Last night, reports surfaced about a last-minute deal struck between the government and the BBC Executive, including the current £145.50 licence fee being held until 2017.
The BBC will also take over the £272m cost of finding the World Service, currently paid for by the Foreign Office, as well as fund the struggling Welsh-language broadcaster S4C.
However, the corporation is understood to have avoided a contentious proposal to make it bear the £556m annual cost of providing free TV licences for the over-75s.
A formal announcement of the deal agreed with the Coalition will be made this afternoon during the chancellor George Osborne's Spending Review.
The freeze to the licence fee represents a 16% cut in real terms to the BBC's funding, which currently delivers around £3.6 billion a year.
The BBC Trust had initially called for a licence fee freeze until just 2013, but the government has now pushed it through until the renewal of the BBC's Royal Charter in 2017.
Also in the deal, the corporation will have to meet the cost of rolling out broadband to rural areas, along with local TV and online services. It will further pay for BBC Monitoring, which analyses, translates and monitors media coverage from around the world.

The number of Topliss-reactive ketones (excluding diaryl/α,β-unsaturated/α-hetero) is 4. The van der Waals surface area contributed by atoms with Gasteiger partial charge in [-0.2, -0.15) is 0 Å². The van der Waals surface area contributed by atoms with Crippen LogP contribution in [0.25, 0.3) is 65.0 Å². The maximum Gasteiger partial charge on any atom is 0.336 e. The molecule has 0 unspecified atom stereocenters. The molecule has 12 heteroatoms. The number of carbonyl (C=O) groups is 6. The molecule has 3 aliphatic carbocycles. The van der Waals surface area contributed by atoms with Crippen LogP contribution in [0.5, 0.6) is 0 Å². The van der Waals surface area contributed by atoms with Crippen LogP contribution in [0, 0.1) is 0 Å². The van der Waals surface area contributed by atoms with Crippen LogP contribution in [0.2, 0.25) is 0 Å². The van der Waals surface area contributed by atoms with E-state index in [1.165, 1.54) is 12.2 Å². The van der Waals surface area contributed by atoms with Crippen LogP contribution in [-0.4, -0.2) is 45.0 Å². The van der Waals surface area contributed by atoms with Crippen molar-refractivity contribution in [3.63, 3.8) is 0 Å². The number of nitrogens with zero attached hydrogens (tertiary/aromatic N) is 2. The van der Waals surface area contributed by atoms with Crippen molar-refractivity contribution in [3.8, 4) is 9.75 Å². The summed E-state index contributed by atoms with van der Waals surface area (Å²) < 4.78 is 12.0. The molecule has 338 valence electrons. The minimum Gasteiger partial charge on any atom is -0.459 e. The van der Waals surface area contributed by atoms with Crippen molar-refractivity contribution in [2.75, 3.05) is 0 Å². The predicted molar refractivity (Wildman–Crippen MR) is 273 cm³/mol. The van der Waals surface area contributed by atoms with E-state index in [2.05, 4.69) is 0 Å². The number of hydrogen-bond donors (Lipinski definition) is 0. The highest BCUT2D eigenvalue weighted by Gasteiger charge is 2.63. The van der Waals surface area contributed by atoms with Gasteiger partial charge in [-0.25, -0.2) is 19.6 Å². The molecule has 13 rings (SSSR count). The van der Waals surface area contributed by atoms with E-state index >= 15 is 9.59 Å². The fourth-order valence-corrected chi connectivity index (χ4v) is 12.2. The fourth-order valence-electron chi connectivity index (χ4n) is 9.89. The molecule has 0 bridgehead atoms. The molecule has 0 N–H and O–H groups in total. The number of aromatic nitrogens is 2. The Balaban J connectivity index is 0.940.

By 2015, the extra financial obligations will place an additional £340m burden every year on the BBC's outlay, which is almost equivalent to the total cost of its main digital TV channels - BBC Three, BBC Four and the BBC News Channel.
The Department for Culture, Media and Sport currently provides the £100m annual budget for S4C, but much of the channel's programming is already provided by the BBC.
The BBC is understood to view the deal as a necessary compromise, but it is glad to avoid the massive cost of providing the free TV licences, which it views as a welfare benefit.
It is also thought that the £130m annual surplus from the digital television switchover will be allocated to the BBC to help fund its extra commitments after the switchover completes in 2012.
Over the past few weeks, the corporation has slimmed down its executive board - including the departure of deputy director general Mark Byford - as it seeks to cut costs in the face of increasing government pressure.